The role of charophytes in increasing the water transparency was also studied by Nõges et al. (2003). Under the frame of the EC project ECOFRAME, last authors worked out the water quality criteria for two shallow lakes of the Vooremaa landscape protection area, Central Estonia. Lake Prossa is a macrophyte-dominated system with an area of 33 ha and a mean depth of 2.2 m. Most of its bottom is covered by a thick mat of charophytes all year round. Lake Kaiavere is located 10 km far from Lake Prossa, is much larger (250 ha, mean depth 2.8 m) and is phytoplankton-dominated. Nevertheless, the nutrient dynamics was very similar in the two lakes (Figure 4). The first vernal phytoplankton peak was expressed in reduced Secchi depth in both lakes. After that peak, the water became clear in Lake Prossa, but remained turbid in Lake Kaiavere. Towards fall, the individual mean weight of zooplankton decreased in Lake Prossa, the Chara-lake, but remained smaller than in the plankton-dominated one (Lake Kaiavere) (Figure 5). Therefore, zooplankton grazing would initiate the clear-water phase in the Chara-lake, but other factors were needed for its maintenance. Another factor that showed a clear difference between the two lakes was the carbonate alkalinity that was rather stable or even increased during the spring in the phytoplankton-dominated lake, while it decreased by nearly 50% between April and July in the Chara-lake. The reduced sediment resuspension and the possible allellopathic influence of charophytes on phytoplankton remain the main explanations for the maintenance of the extensive clear-water period in the Chara-lake.
Blindow & Schütte (2007) worked with material from fresh and brackish water in Sweden and found out that both turbidity and salinity acted as stress factors on Chara aspera. According to the last authors, in clearwater lakes the species can occur in high densities and reach deep water, where the ability to hibernate as a green plant together with shoot elongation may further extend the lower depth limit. In turbid lakes, the plants can still form dense mats, but are restricted to shallow water due to the poor light availability, although shoot elongation may allow a certain extension of the depth range (Figure 6).
A field study conducted from July 2003 to May 2005 in the Myall Lake, a brackish shallow lake in New South Wales, Australia, revealed that Chara fibrosa var. fibrosa and Nitella hyalina occurred in areas of the entire lake that were deeper than 50 cm. Also, more fresh shoots were obtained during the winter (water temperature 13-16ºC), thus suggesting that winter may be their preferred growing season. Their biomass varied from 0 to 321 g DW m-2, their maximum biomass being displayed between 1 and 2.5 m depth (Asaeda et al. 2007). These authors also observed that charophyte’s shoots were longer in deeper waters, varying from c. 30 cm at 1 m depth to 60-90 cm between 2 and 4 m depth. Plants growing in shallow depths had shorter internodes implying a shorter life cycle of shoots. Also, nodal spacing was relatively regular in contrast to its deeper water counterparts although spacing tended to increase at locations farther from the apex (Figure 7). Finally, numbers of oospore and antheridia were higher in shallower water reaching their maximum at around 80 cm.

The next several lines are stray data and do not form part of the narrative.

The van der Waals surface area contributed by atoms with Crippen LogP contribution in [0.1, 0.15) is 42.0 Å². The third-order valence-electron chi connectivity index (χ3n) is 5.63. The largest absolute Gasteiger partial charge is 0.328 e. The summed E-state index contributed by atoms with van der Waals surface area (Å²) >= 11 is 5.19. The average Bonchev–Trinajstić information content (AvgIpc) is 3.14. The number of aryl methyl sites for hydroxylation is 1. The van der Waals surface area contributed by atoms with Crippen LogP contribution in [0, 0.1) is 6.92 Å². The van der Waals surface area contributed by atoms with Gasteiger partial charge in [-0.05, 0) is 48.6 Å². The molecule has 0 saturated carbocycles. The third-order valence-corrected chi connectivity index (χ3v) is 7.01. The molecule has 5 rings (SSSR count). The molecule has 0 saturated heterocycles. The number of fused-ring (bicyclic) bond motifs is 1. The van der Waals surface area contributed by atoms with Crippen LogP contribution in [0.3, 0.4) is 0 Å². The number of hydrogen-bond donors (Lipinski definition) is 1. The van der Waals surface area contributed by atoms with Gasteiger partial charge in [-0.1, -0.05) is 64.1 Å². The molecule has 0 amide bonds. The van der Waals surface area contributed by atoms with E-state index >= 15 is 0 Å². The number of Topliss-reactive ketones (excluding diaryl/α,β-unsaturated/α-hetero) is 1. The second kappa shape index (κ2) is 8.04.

Chambers & Kalff (1985) used original data from eight lakes in southern Quebec, Canada and literature data from other lakes throughout the World to predict the maximum depth of charophytes colonization and the irradiance over the growing season at the maximum depth of colonization, concluding that the depth distribution of the aquatic macrophyte communities is quantitatively related to Secchi depth. According to regression models proposed in Chambers & Kalff (1985), natural distribution of aquatic macrophytes is restricted to depths of less than 12 m, whereas charophytes can colonize to great depths and up to a predicted 42 m in the very clearest lakes (Secchi depth 28 m).
The concentrations of N, P and C in the above-ground biomass of 14 dominant macrophyte species (including Chara globularis and Nitella translucens) in seven shallow lakes of NW Spain were measured by Fernández-Aláez et al. (1999) that found significant differences for the three nutrients among the species and among the groups of macrophytes. The charophytes showed the lowest P (0.053% dry weight) and C (35.24% dry weight) content. Also, only the charophytes exhibited a strong association between N and P (r = 0.734, p < 0.0001), reflecting an important biochemical connection in these species.